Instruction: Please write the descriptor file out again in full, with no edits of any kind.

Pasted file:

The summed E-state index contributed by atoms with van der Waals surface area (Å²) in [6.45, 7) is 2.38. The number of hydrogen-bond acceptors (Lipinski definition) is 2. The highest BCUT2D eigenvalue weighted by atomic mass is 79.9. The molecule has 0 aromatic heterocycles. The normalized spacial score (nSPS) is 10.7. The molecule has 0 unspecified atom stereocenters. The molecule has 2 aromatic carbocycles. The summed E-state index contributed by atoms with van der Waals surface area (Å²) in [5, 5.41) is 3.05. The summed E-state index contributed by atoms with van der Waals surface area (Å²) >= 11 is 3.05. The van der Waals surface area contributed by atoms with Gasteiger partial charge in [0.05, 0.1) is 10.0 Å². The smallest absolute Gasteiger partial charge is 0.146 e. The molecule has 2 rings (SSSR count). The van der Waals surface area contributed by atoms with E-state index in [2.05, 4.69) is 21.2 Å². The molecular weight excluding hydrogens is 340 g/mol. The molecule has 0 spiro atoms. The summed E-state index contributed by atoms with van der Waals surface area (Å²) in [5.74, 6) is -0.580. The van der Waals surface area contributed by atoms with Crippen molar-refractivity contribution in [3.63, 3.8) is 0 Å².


The summed E-state index contributed by atoms with van der Waals surface area (Å²) in [6.45, 7) is 2.38. The number of hydrogen-bond acceptors (Lipinski definition) is 2. The highest BCUT2D eigenvalue weighted by atomic mass is 79.9. The molecule has 0 aromatic heterocycles. The normalized spacial score (nSPS) is 10.7. The molecule has 0 unspecified atom stereocenters. The molecule has 2 aromatic carbocycles. The summed E-state index contributed by atoms with van der Waals surface area (Å²) in [5, 5.41) is 3.05. The summed E-state index contributed by atoms with van der Waals surface area (Å²) >= 11 is 3.05. The van der Waals surface area contributed by atoms with Gasteiger partial charge in [0.05, 0.1) is 10.0 Å². The smallest absolute Gasteiger partial charge is 0.146 e. The molecule has 2 rings (SSSR count). The van der Waals surface area contributed by atoms with E-state index in [2.05, 4.69) is 21.2 Å². The molecular weight excluding hydrogens is 340 g/mol. The molecule has 0 spiro atoms. The summed E-state index contributed by atoms with van der Waals surface area (Å²) in [5.74, 6) is -0.580. The van der Waals surface area contributed by atoms with Crippen molar-refractivity contribution in [3.63, 3.8) is 0 Å².